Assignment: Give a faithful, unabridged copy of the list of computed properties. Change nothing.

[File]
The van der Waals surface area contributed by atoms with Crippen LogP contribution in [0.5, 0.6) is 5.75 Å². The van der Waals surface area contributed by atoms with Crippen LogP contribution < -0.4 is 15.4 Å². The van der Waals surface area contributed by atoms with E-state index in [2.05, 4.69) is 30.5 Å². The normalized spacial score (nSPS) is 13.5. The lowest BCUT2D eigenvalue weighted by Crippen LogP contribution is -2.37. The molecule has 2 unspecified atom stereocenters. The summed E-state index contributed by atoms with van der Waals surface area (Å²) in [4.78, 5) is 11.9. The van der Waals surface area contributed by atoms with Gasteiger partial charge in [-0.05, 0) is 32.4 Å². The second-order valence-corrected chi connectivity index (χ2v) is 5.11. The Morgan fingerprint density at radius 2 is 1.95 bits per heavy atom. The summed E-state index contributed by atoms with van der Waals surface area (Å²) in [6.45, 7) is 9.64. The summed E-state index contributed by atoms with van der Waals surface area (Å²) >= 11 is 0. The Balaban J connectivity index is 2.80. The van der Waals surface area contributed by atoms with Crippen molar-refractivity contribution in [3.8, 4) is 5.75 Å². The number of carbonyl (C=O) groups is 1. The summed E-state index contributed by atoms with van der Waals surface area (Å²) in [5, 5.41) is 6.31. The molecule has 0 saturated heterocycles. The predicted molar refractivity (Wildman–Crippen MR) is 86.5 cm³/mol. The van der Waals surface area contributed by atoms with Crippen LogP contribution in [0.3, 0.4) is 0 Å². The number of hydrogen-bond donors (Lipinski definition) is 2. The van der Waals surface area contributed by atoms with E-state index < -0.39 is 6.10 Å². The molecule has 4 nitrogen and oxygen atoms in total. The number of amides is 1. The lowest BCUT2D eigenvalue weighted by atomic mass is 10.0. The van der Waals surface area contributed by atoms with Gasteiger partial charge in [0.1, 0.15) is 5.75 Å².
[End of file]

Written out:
The van der Waals surface area contributed by atoms with Crippen LogP contribution in [0.5, 0.6) is 5.75 Å². The van der Waals surface area contributed by atoms with Crippen LogP contribution < -0.4 is 15.4 Å². The van der Waals surface area contributed by atoms with E-state index in [2.05, 4.69) is 30.5 Å². The normalized spacial score (nSPS) is 13.5. The lowest BCUT2D eigenvalue weighted by Crippen LogP contribution is -2.37. The molecule has 2 unspecified atom stereocenters. The summed E-state index contributed by atoms with van der Waals surface area (Å²) in [4.78, 5) is 11.9. The van der Waals surface area contributed by atoms with Gasteiger partial charge in [-0.05, 0) is 32.4 Å². The second-order valence-corrected chi connectivity index (χ2v) is 5.11. The Morgan fingerprint density at radius 2 is 1.95 bits per heavy atom. The summed E-state index contributed by atoms with van der Waals surface area (Å²) in [6.45, 7) is 9.64. The summed E-state index contributed by atoms with van der Waals surface area (Å²) >= 11 is 0. The Balaban J connectivity index is 2.80. The van der Waals surface area contributed by atoms with Crippen molar-refractivity contribution in [3.8, 4) is 5.75 Å². The number of carbonyl (C=O) groups is 1. The summed E-state index contributed by atoms with van der Waals surface area (Å²) in [5, 5.41) is 6.31. The molecule has 0 saturated heterocycles. The predicted molar refractivity (Wildman–Crippen MR) is 86.5 cm³/mol. The van der Waals surface area contributed by atoms with Crippen LogP contribution in [0.3, 0.4) is 0 Å². The number of hydrogen-bond donors (Lipinski definition) is 2. The van der Waals surface area contributed by atoms with E-state index < -0.39 is 6.10 Å². The molecule has 4 nitrogen and oxygen atoms in total. The number of amides is 1. The lowest BCUT2D eigenvalue weighted by atomic mass is 10.0. The van der Waals surface area contributed by atoms with Gasteiger partial charge in [0.1, 0.15) is 5.75 Å².